Albemarle Schools Stress Safety, Secu...

Albemarle Schools Stress Safety, Security after Shooting - NBC29 WVIR Charlottesville, VA News, S...

There are 54 comments on the NBC29 Charlottesville story from Dec 17, 2012, titled Albemarle Schools Stress Safety, Security after Shooting - NBC29 WVIR Charlottesville, VA News, S.... In it, NBC29 Charlottesville reports that:

Monday was the first day of classes across the country since the shooting at Sandy Hook Elementary School.

Join the discussion below, or Read more at NBC29 Charlottesville.

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Justin

Harrisonburg, VA

#2 Dec 17, 2012
Look up your state legislators at http://virginiageneralassembly.gov/
YdueEye

Charlottesville, VA

#3 Dec 17, 2012
Let us not forget RWANDA where 500,000 people were murdered in 100 days through the use of machete's. Firearms were not involved, but it would have been nice if these victims had a firearm to protect their families and friends from these murderers. Obama boasts of violence through the use of a firearm to any suitor that thinks of disrespecting his daughters yet he denies these same effective and equalizing rights to the common man and woman, janitor, teacher, or principle, and the children they are responsible for.
Down with Lubs

United States

#4 Dec 17, 2012
When will our kids be safe from bad teachers and liberals, but I repeat myself.
defensive one

United States

#5 Dec 17, 2012
At present our own Representative [Mr Warner] is already putting his emotion before clear concise thinking. This is a social problem not a gun problem. Social problem number one defenseless schools trusting that every one will volunteer to leave there guns at the door. Some how I do not think this nut case considered that.
One of the key aspects most are forgetting is the lack of defense at these schools. In the case of Newtown a lock on the door which was easy to evade was a definite false sense of security. This followed by 10 minutes of incomprehensible violence before law enforcement personnel arrived while key administrative personnel were gunned down in the first few minutes. Just think what a stronger door might do? A few more lives saved. What if there were several sets of stronger doors? A few more minutes a few more lives saved. Add additional training for all staff and drills for the students and you are further ahead. Then to top it off provide the staff ways to further defend themselves and the students i.e. weapons. Now do not jump to conclusions since there are options which do not necessarily mean fire arms but possibly other widely used non lethal means. In other words the police are minutes away when seconds count.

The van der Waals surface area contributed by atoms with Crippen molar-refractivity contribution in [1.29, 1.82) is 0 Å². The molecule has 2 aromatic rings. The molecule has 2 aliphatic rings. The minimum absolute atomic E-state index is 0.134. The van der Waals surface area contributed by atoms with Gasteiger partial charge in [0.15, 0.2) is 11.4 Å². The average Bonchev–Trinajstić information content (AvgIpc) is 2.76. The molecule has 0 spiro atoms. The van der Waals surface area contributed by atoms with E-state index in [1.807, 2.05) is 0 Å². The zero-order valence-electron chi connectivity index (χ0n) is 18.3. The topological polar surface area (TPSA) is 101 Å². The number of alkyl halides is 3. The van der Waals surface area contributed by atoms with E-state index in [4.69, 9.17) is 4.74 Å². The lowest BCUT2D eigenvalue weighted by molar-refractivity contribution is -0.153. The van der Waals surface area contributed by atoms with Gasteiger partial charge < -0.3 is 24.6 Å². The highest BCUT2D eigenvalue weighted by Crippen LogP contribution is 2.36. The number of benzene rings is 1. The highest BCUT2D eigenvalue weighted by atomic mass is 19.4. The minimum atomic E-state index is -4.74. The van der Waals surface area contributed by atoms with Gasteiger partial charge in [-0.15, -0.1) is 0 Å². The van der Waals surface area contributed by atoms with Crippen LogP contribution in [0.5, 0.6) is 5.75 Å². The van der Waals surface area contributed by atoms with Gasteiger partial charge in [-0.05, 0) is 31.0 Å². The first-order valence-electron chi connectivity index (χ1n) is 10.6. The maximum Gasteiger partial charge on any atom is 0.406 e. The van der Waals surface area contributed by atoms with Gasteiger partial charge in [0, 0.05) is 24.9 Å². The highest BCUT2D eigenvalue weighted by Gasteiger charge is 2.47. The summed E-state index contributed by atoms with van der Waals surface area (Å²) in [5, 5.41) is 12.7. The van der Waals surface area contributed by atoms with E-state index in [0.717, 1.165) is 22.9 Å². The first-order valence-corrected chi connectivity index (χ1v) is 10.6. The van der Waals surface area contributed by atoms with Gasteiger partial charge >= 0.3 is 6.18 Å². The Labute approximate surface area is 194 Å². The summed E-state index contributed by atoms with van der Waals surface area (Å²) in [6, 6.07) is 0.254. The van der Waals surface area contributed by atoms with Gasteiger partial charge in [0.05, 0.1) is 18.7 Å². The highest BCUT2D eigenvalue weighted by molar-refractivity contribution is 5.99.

The other thing that many seem to forget is no matter what gun laws are passed they will be broken by the criminals. Thus social problem number two is created with gun control; another false sense of security because legal measures will only be followed by the law abiding. The criminals will still obtain guns thus the politicians will only be fooling themselves and their blinded constituents. And these same tragic events will still take place.
Rex

Ardsley, NY

#6 Dec 17, 2012
The media said the Adam Lanza had asperger syndrome. So maybe they need to take a look at the mental health of people, besides the usage of guns.
huck

Charlottesville, VA

#7 Dec 17, 2012
defensive one wrote:
This is a social problem not a gun problem. Social problem number one defenseless schools trusting that every one will volunteer to leave there guns at the door. Some how I do not think this nut case considered that.
One of the key aspects most are forgetting is the lack of defense at these schools. In the case of Newtown a lock on the door which was easy to evade was a definite false sense of security. This followed by 10 minutes of incomprehensible violence before law enforcement personnel arrived while key administrative personnel were gunned down in the first few minutes. Just think what a stronger door might do? A few more lives saved. What if there were several sets of stronger doors? A few more minutes a few more lives saved. Add additional training for all staff and drills for the students and you are further ahead. Then to top it off provide the staff ways to further defend themselves and the students i.e. weapons. Now do not jump to conclusions since there are options which do not necessarily mean fire arms but possibly other widely used non lethal means. In other words the police are minutes away when seconds count.